ICUS Weekly News Monitor 11-14-2008

1. BusinessWire, Nov 13, 2008 BK Medical Introduces 8824 Intraoperative Transducer; World’s First Compact Surgical Transducer with Selectable Perpendicular Arrays (Press Release) BusinessWire Nov 13, 2008 BK Medical Introduces 8824 Intraoperative Transducer World’s First Compact Surgical Transducer with Selectable Perpendicular Arrays (Press Release) COPENHAGEN, Denmark -- B-K Medical, a wholly owned subsidiary of Analogic Corporation (NASDAQ:ALOG), announced the release of the world’s first compact surgical transducer with selectable, perpendicular arrays enabling surgeons to more easily access difficult-to-reach sections of the abdominal cavity. The 8824 I and T shaped intraoperative transducer measures only about the length of a matchstick. The small, thin proportions allow access to difficult-to-access and tight areas, while still providing clear, detailed ultrasound images of the liver, pancreas, or kidney. The 8824 allows the surgeon to follow the path of a needle on the ultrasound image when taking free-hand biopsies from the front, back, left, or right of the transducer. The 8824 combines the two most valuable surgical scanning tools: the T shaped and the I shaped arrays. Similar to BK Medical’s V shaped 8814 biplane transducer, the 8824 displays two intersecting planes live and concurrently for improved orientation and needle placement. Depending on the surgeon’s preferred technique and the patient’s specific need, the 8824 offers the flexibility of using the two arrays individually or simultaneously, each providing a clear, quality image. The 8824 is capable of providing the advantages of CEUS1 (contrast-enhanced ultrasound imaging). CEUS is proving to be a very valuable addition to the surgical portfolio, aiding in the detection of lesions and the evaluation of vascularity. Compared with traditional B-mode ultrasound imaging, CEUS can provide the surgeon with additional information that is crucial to accurate diagnosis and the verification of treatment. As the market leader in surgical ultrasound, BK continually builds upon its already extensive and innovative portfolio. Michael Brock, President of BK Medical, said “We developed the 8824 after extensive research into the clinical needs of surgeons. Our products deliver the technical advantages that surgeons are searching for and are flexible enough to match preferred surgical methods. The 8824 allows our customers to address their patients’ needs using the best possible surgical aid.” 1 In the USA, contrast-enhanced ultrasound has not been market cleared by the FDA, with the exception of only select cardiac imaging applications.

ICUS Weekly News Monitor 11-6-2008

1. MarketWatch, November 4, 2008, National Association Endorses Recommendations for Contrast Agent Use in Heart Ultrasounds (Echocardiograms) Press Release 2 MarketWatch, November 5, 2008, Lantheus Medical Imaging Welcomes New ASE Consensus Statement on Clinical Applications of Contrast Echocardiography 3, November 5, 2008, Serious Complications and Death Linked to Heart Imaging Drugs. By: David Gutierrez

ICUS Weekly News Monitor 10-31-2008

1. MarketWatch, Oct 27, 2008 Cardiovascular Diagnostic Center Limits Radiation and Contrast Dosage Using Toshiba's Industry Leading Technology 2. News-Medical.Net (Sydney, Australia), Oct 26, 2008 Sensitive ultrasound to spot early-stage cancer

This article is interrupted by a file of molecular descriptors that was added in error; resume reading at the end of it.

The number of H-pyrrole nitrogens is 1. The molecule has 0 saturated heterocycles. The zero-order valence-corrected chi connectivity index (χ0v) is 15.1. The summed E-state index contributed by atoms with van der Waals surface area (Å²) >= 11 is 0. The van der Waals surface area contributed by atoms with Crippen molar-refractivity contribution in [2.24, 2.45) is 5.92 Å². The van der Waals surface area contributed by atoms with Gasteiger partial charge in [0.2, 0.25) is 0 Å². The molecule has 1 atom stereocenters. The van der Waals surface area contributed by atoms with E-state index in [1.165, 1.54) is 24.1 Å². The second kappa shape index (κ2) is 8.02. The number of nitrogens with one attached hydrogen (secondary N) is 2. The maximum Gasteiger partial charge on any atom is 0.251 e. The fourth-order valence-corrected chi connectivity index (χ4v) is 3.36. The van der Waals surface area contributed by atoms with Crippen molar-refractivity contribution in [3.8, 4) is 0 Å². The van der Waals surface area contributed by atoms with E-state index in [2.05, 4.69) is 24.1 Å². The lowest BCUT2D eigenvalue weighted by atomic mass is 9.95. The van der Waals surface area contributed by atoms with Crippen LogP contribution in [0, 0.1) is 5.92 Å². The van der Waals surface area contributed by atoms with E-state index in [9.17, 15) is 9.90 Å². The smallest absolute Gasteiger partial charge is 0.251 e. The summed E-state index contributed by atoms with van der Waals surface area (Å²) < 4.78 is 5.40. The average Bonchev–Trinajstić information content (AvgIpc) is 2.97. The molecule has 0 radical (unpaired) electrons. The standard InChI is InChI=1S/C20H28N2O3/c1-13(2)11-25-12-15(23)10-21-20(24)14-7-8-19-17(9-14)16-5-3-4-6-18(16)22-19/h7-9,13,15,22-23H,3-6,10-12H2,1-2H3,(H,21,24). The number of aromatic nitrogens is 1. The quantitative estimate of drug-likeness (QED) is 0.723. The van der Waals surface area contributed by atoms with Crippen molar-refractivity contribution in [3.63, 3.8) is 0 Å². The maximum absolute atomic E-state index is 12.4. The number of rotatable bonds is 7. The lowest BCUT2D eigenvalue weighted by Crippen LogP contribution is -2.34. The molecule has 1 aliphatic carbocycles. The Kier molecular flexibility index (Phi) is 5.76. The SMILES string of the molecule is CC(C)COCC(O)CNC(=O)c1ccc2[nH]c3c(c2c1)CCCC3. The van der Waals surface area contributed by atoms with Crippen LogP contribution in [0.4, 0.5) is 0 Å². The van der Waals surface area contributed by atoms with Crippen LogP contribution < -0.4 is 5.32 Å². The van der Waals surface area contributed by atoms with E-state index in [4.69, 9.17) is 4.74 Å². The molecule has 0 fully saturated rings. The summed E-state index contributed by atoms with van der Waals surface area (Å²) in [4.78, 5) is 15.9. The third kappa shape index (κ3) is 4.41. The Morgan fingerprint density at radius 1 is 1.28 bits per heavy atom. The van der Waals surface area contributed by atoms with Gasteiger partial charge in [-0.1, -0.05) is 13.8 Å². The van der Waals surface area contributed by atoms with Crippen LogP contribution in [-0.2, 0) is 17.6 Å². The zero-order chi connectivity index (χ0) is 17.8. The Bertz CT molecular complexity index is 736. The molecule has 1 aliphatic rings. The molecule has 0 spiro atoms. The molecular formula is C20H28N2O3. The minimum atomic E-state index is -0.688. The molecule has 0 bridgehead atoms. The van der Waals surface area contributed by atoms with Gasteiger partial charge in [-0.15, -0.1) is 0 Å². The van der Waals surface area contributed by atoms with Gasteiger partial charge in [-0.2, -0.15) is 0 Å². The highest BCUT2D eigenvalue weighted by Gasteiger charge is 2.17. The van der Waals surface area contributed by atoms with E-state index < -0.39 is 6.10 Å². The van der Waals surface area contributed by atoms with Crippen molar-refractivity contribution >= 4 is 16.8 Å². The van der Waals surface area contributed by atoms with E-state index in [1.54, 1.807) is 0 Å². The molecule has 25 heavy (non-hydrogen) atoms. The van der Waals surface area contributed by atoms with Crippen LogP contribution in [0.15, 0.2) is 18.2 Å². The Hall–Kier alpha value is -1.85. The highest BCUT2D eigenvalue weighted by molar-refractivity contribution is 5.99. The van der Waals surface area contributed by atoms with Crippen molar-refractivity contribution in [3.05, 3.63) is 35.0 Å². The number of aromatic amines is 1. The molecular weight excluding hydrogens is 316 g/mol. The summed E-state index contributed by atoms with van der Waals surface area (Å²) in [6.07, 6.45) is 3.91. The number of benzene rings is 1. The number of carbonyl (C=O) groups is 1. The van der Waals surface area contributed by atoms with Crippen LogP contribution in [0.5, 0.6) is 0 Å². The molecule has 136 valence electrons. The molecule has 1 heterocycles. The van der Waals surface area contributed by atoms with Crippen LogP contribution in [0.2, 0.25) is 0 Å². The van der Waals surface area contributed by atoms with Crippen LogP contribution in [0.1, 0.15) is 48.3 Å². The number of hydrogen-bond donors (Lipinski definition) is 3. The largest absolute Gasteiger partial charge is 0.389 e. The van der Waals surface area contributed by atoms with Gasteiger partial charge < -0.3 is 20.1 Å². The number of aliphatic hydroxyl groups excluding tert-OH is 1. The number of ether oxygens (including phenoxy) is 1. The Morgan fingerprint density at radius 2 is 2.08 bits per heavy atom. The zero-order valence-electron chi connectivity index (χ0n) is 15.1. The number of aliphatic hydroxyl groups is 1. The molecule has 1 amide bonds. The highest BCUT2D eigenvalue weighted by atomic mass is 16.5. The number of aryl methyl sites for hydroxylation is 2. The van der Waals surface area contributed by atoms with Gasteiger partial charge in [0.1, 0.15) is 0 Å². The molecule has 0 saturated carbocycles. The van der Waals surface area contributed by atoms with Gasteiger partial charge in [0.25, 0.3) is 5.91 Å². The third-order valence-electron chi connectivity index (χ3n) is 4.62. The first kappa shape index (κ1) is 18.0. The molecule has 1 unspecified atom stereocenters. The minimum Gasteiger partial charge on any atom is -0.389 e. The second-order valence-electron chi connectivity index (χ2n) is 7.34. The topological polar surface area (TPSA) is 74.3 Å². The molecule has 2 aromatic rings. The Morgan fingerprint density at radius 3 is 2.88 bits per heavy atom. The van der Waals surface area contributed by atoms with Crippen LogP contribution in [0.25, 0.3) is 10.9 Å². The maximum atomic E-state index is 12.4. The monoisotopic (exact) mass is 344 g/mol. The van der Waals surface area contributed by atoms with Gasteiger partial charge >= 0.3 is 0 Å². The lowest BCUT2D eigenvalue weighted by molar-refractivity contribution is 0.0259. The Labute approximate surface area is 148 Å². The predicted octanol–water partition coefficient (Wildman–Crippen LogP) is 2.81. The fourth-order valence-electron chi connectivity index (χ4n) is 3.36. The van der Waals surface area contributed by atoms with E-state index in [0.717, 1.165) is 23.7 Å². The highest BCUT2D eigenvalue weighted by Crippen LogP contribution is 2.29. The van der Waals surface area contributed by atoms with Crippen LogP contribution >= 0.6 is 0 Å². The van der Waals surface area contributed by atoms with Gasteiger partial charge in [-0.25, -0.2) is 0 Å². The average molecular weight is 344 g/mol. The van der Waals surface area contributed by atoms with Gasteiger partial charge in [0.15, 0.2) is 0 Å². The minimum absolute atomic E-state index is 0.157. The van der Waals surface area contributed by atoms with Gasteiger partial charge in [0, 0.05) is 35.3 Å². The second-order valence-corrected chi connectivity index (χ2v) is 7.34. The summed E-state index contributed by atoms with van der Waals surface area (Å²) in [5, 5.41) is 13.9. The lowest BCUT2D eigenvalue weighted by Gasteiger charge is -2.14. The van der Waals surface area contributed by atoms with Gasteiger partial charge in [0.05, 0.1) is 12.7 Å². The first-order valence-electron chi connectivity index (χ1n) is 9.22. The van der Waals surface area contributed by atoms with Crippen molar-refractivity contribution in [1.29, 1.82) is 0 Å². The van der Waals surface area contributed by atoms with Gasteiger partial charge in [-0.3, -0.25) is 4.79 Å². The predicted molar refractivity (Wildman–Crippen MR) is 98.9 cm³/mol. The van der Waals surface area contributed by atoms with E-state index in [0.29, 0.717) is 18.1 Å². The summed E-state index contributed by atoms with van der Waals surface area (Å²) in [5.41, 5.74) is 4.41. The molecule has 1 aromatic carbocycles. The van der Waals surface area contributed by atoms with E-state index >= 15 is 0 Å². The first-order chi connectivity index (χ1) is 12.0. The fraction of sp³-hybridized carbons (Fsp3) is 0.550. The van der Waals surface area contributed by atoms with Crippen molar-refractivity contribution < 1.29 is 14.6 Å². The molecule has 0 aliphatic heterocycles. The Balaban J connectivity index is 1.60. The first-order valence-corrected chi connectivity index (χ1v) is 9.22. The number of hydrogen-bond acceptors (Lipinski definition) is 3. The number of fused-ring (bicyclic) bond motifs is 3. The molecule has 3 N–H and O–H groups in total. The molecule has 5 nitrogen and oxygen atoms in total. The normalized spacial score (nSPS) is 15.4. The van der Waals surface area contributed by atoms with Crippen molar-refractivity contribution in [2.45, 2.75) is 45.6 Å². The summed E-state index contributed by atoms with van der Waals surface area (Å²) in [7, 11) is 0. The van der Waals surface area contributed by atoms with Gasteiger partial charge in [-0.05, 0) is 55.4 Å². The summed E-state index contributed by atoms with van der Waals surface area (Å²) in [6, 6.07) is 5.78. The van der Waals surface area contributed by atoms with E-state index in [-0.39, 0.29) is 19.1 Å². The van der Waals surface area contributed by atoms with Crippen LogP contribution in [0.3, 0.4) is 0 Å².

MarketWatch Oct 27, 2008 Cardiovascular Diagnostic Center Limits Radiation and Contrast Dosage Using Toshiba's Industry Leading Technology The diagnosis and subsequent treatment of cardiovascular disease can be accomplished through a variety of medical imaging modalities. Demonstrating the effectiveness of a multi-modality approach, Salinas Valley Memorial Healthcare System created the Cardiovascular Diagnostic Center at its Ryan Ranch outpatient facility in Monterey County, Calif. to provide cardiac disease treatment to its patients with a full suite of imaging equipment from Toshiba America Medical Systems, Inc. Salinas Valley Memorial Healthcare System will use the Toshiba Aquilion(R) ONE computed tomography (CT) system and the Vantage(TM) Atlas magnetic resonance (MR) system to deliver the highest quality of patient care. In addition, Toshiba's Aplio(TM) Artida ultrasound system is being used by Salinas Valley's director at his professional practice to further evaluate cardiac patients. The Cardiovascular Diagnostic Center is led by Dr. Timothy Albert, assistant consulting professor of medicine at Duke University. The Cardiovascular Diagnostic Center is the only facility in California to use these Toshiba technologies side-by-side to provide imaging with low doses of contrast and radiation. "Using a combination of the latest CT, MR and ultrasound technologies allows us to offer the most effective and safest patient care to the community," said Dr. Albert, director, Cardiovascular Diagnostic Center, Salinas Valley Memorial Healthcare System. "When a patient is displaying a specific set of symptoms, we are capable of imaging them right away on the most appropriate system. That way, we can reduce both the contrast and radiation dose a patient receives." The Cardiovascular Diagnostic Center acquired the Toshiba Aquilion ONE dynamic volume CT system to perform advanced cardiovascular CT imaging. The Aquilion ONE utilizes 320 ultra-high resolution detector rows (0.5 mm in width) to image the heart in a single gantry rotation. The result is unparalleled in diagnostic imaging today and produces a 4D clinical video showing up to 16 cm of anatomical coverage, enough to capture the entire heart, and show its movement such as blood flow. "CT is the gold standard for coronary imaging because of the high image resolution and fast acquisition time," stated Dr. Albert. "The rapid, efficient cardiac imaging and the lower radiation dose of the Aquilion ONE CT system was a perfect fit for the new cardiovascular center. The Aquilion ONE is able to lower radiation dosage by up to 80 percent, making CT imaging safer for patients." The Center will use Toshiba's Vantage Atlas MR system in the diagnosis of cardiovascular disease and Toshiba's proprietary contrast-free MR methods to improve patient safety. Unlike some other diagnostic tests, MR shows both anatomy and function, such as blood flow, and is used in analyzing valve structure and heart function. Additionally, MR offers an imaging alternative without any radiation. "MR has revolutionized the way we look at the heart," explained Dr. Albert. "New MR technology creates movie-quality images of the heart, which is like the difference between old black and white television versus today's high-definition television." The Center will also take advantage of Toshiba's industry leading, proprietary contrast-free MR techniques, which include Fresh Blood Imaging (FBI), Contrast-free Improved Angiography (CIA), Time-Spatial Labeling Inversion Pulse (Time-SLIP) and Time and Space Angiography (TSA). The contrast-free protocols are particularly important in imaging vascular disease and patients with kidney dysfunction. At Dr. Albert's professional practice, he uses the Toshiba Aplio Artida ultrasound in the evaluation of heart muscle and valve function. The 4D imaging and 3D wall motion tracking create detailed images allowing for the highest levels of diagnostic confidence. "The work being done by Dr. Albert and Salinas Valley Memorial Healthcare System will change the way physicians use the full suite of Toshiba systems, including CT, MR and ultrasound to diagnose cardiovascular disease," said Girish Hagan, vice president, Marketing, Toshiba. "Across the board, Toshiba's advanced technology is making medical imaging safer for patients by dramatically reducing radiation and eliminating contrast agents in certain procedures." About Salinas Valley Memorial Healthcare System Salinas Valley Memorial Hospital is a Public District Hospital that is part of the Salinas Valley Memorial Healthcare System. The Healthcare System is an integrated network of health care programs, services and facilities. At the core of the system is a 269-bed acute care hospital with several distinct specializations and programs, including the Regional Heart Program, the Comprehensive Cancer Center, a Level III Neonatal Intensive Care Unit (NICU), Joint Replacement Center, and the Regional Spine Center. Salinas Valley Memorial employs more than 2,200 people and the Medical Staff includes 265 board-certified physicians across a range of specialties. News-Medical.Net (Sydney, Australia) Oct 26, 2008 Sensitive ultrasound to spot early-stage cancer European researchers have developed highly sensitive ultrasound equipment that can detect tiny quantities of reflective microbubbles engineered to stick to specific tumour cells. The technique should pick up tumours early and improve patients' chances of survival. Most of the current diagnostic methods - biopsy analysis, biochemical tests and medical imaging - are not sufficiently sensitive. They frequently return a false negative; the tumour is only discovered when it is much bigger, and too late. European researchers are developing a new technique that will help medical professionals visualise tiny quantities of pathological tissue in patients. The technology could localise tumours in their very earliest stages of development and help doctors begin treatments much earlier, giving patients a much better chance of survival. The new approach uses medical ultrasound, a safe technology most commonly used for pre-natal visualisation of the foetus and the imaging of other soft tissues. A probe sends high-frequency acoustic waves into the body and detects how they bounce off the interfaces between different tissues. To improve the sensitivity of this imaging technique, a sonographer may sometimes inject a so-called contrast agent into patients, which greatly increases the scattering of the acoustic waves back to the probe. For ultrasound imaging, contrast agents are based on 'microbubbles', micron-sized gas-filled balls that show up brightly on the ultrasound image. Researchers in the EU-funded TAMIRUT project have developed a microbubble medium that can specifically target and bind to certain pathogenic cells in the body (such as endothelial cells of vessels lining the tumours). Combined with enhanced ultrasound equipment and signal processing capabilities, the system can detect where microbubbles adhere to target cells, and reveal the presence of early-stage tumours. Working with the pharmaceutical company Bracco Research S.A. in Switzerland, TAMIRUT researchers have developed a way to attach antibodies onto the surface of microbubbles. By selecting an antibody with an affinity for marker molecules found only on target vascular cells, the microbubbles 'stick' only to the target cells. But it is not easy to pick up these hotspots on a scan. "We are looking at the very earliest stages of tumour growth, so there are not many cells present expressing the marker of interest," explains Alessandro Nencioni who coordinated the project. "There may be only three or four microbubbles adhered to a site and current ultrasound equipment is not able to pick these up. Work on the hardware and signal processing is an essential aspect of this project as we seek to develop next-generation ultrasound imaging capabilities." Strong signals Esaote, an Italian manufacturer of medical imaging equipment, is working with several research partners and two SMEs: Vermon, a French manufacturer of medical imaging probes, and SignalGeneriX, a small firm based in Cyprus with expertise in signal processing. Their aim is to produce a scanner and a dedicated probe that can transmit and receive ultrasound waves across a wide range of frequencies and wave forms in order to exploit (without any modification) the harmonic components caused by nonlinear scattering of the acoustic wave of the microbubbles. The scanning equipment must have sufficient processing power to interpret the waves picked up by the probe, update the live image and adjust the transmitted waveforms in real time. Their detecting function is ensured by a specifically developed signal processing methods, able to detect a very limited number of microbubbles (down to a single bubble), to estimate their concentration, and to track their behaviour to get the diagnostic answer searched. Originally, the project partners thought it would be possible to differentiate between bound and unbound microbubbles by the way they scatter particular ultrasound frequencies and wave forms. However, extensive simulations and laboratory testing have shown that this turns out to be very difficult. Instead, the scientists found a very simple answer: after 10 minutes, the microbubbles that are attached to target cells remain in place while the free microbubbles diffuse away. The new probe will detect and calculate their local concentration and operators will be able to visualise any areas of high microbubble density within an entire organ. The repetition of this new imaging technique over time could help medical staff to assess the evolution of a tumour, especially its vascularisation. Using the engineered, targeted microbubble contrast agent, the improved ultrasound hardware and the signal processing, the TAMIRUT team has already demonstrated in simulations the potential of this approach for the early detection of prostate cancer. "Our approach goes a long way to eliminating or strongly reducing the problem of false-negative diagnosis," says Nencioni, "offering a second degree of evaluation after blood test screening. It is sensitive, specific and you are able to examine the whole organ, which is not possible by biopsy." This ultrasound method improves accuracy, patient comfort and costs around half that of a biopsy. It could save European healthcare providers up to ?250 million each year in biopsy costs alone. The need for clinical trials of the targeted contrast agent and subsequent approval in humans means that the targeted microbubble agent is unlikely to be available for at least three years. But the improved signal processing algorithms will help to increase the sensitivity of ultrasound equipment, irrespective of the use of these microbubbles. Esaote is working with the other commercial partners to incorporate the new signal processing features into its medical imaging equipment by the end of 2009.